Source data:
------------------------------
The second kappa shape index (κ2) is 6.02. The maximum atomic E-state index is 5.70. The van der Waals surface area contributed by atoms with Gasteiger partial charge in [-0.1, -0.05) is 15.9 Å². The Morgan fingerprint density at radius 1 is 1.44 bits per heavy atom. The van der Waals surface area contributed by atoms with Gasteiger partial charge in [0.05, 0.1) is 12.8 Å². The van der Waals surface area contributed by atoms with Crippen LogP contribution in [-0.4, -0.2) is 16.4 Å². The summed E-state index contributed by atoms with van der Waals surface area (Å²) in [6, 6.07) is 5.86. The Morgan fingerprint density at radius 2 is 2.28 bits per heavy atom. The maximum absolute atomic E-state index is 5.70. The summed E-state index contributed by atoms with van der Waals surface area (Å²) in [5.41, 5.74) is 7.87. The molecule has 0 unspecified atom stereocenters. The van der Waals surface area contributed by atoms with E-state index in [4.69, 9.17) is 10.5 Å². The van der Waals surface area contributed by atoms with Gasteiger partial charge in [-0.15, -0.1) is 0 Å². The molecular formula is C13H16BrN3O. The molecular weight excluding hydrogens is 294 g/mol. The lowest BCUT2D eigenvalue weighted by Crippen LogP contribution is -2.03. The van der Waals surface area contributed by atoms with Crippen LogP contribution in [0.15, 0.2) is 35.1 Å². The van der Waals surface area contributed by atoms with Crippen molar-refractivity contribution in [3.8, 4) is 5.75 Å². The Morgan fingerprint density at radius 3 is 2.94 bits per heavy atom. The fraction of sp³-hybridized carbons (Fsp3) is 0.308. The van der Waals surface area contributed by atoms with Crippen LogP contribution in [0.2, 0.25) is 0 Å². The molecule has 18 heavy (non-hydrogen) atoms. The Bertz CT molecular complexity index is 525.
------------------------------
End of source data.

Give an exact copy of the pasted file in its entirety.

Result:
The second kappa shape index (κ2) is 6.02. The maximum atomic E-state index is 5.70. The van der Waals surface area contributed by atoms with Gasteiger partial charge in [-0.1, -0.05) is 15.9 Å². The Morgan fingerprint density at radius 1 is 1.44 bits per heavy atom. The van der Waals surface area contributed by atoms with Gasteiger partial charge in [0.05, 0.1) is 12.8 Å². The van der Waals surface area contributed by atoms with Crippen LogP contribution in [-0.4, -0.2) is 16.4 Å². The summed E-state index contributed by atoms with van der Waals surface area (Å²) in [6, 6.07) is 5.86. The Morgan fingerprint density at radius 2 is 2.28 bits per heavy atom. The maximum absolute atomic E-state index is 5.70. The summed E-state index contributed by atoms with van der Waals surface area (Å²) in [5.41, 5.74) is 7.87. The molecule has 0 unspecified atom stereocenters. The van der Waals surface area contributed by atoms with E-state index in [4.69, 9.17) is 10.5 Å². The van der Waals surface area contributed by atoms with Gasteiger partial charge in [-0.15, -0.1) is 0 Å². The molecular formula is C13H16BrN3O. The molecular weight excluding hydrogens is 294 g/mol. The lowest BCUT2D eigenvalue weighted by Crippen LogP contribution is -2.03. The van der Waals surface area contributed by atoms with Crippen LogP contribution in [0.15, 0.2) is 35.1 Å². The van der Waals surface area contributed by atoms with Crippen molar-refractivity contribution in [3.8, 4) is 5.75 Å². The Morgan fingerprint density at radius 3 is 2.94 bits per heavy atom. The fraction of sp³-hybridized carbons (Fsp3) is 0.308. The van der Waals surface area contributed by atoms with Crippen LogP contribution in [0.2, 0.25) is 0 Å². The molecule has 18 heavy (non-hydrogen) atoms. The Bertz CT molecular complexity index is 525.